If you are trying to determine the purpose of edge computing and, additionally, how it ties in to your DevOps adoption process, you are not certainly not alone—at this moment, many others are also taking their first steps into this new world. While the finer details of edge computing technology are well worth discussing, this post will focus on how edge computing needs to be understood, deployed, and ultimately adopted to develop definitive market indicators that will demonstrate its future applications. What I want to share with you are the questions that I am currently asking about edge computing, which I hope you can use in your own assessment.
A 2018 report from McKinsey states, “As connected devices proliferate and their capabilities expand, so does the need for real-time decision making untethered from cloud computing’s latency, and from connectivity in some cases. This movement of computational capacity out of the cloud—to the edge—is opening up a new sector: edge computing.”
This brings us to our first question:
- Will real-time decision making and less dependence on connectivity create value for a business?
To answer this, it is important to consider a separate question entirely. Today, I don’t have any specific ideas on how real-time decisions would assist my business, but:
- If my investment into DevOps and the cloud could allow me to extend my application reach to the edge, could a faster response time generate value?
We have to realize that edge computing is fundamentally about local decision‑making. If your IT organization is evolving along the lines of containerization atop a Continuous Integration/ Continuous Delivery‑driven SDLC, your chances of making these local decisions are higher. Ultimately, if the enterprise is moving toward automation and robotics at distributed locations and effectively creating a “micro-industrial” environment in which performance is increasingly dependent on local data rather than generalized or centralized data from remote sources, there is a need for the compute to make those local decisions at the edge.
Regarding the operational challenge in this emerging technology, I’m interested in knowing:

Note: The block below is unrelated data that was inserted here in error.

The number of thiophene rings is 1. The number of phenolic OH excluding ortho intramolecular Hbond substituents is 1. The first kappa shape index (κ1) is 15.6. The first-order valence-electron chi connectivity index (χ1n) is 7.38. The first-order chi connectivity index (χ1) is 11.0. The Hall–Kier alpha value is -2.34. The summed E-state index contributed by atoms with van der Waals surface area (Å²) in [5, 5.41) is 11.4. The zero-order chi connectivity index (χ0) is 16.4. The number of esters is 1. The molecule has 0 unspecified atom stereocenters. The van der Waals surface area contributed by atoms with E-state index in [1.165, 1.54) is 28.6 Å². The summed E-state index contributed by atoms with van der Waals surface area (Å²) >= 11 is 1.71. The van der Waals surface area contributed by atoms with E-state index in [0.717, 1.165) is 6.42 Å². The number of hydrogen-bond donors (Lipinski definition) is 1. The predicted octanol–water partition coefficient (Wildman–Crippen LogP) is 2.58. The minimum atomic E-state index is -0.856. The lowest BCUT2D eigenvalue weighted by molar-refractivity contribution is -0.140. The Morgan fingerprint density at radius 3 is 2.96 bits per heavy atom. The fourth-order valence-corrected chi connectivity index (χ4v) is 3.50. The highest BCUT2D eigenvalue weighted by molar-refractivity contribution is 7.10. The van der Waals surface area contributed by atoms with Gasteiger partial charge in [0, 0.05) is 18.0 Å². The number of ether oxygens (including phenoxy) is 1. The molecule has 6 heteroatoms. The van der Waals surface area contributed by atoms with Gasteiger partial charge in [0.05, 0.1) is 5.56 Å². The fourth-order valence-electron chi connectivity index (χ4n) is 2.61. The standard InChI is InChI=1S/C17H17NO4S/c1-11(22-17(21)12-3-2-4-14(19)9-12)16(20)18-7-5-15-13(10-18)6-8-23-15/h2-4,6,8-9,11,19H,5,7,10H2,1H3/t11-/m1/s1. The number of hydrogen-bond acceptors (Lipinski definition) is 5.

- Who manages these edge computing devices?
Is there yet another box to secure at the distributed location? This is where a parallel development becomes interesting. SD-WAN boxes are growing more powerful computationally, allowing for the deliberate use of fallow cores for other applications to be supported. Some vendors, such as VeloCloud, are creating a Universal CPE (uCPE) that leverages Network Function Virtualization (NFV) architecture on a whitebox to host Virtual Network Functions (VNF) that offer networking and security services while also providing additional compute resources for other virtualized applications deployed to these edge devices. This horizontal capability expansion is being studied by forward-looking managed service providers (MSPs) like Hughes.
Wouldn’t you want your MSP to assist in the management of the device that now hosts your mission‑critical, customer-facing application?
We are on the cusp of widespread adoption of edge computing. As use cases begin to emerge within major enterprises such as Chick‑fil-A and Target, it is becoming clear that edge computing makes sense when your IT design can leverage compute at the edge.
As artificial intelligence and machine learning are gradually integrated with your applications and become capable of leveraging local data to make local decisions, this added, managed compute through edge computing can contribute a new dimension of reliable, real-time decision-making to your enterprise. Converging the service layers for networking, security and application management at the edge does produce food for thought.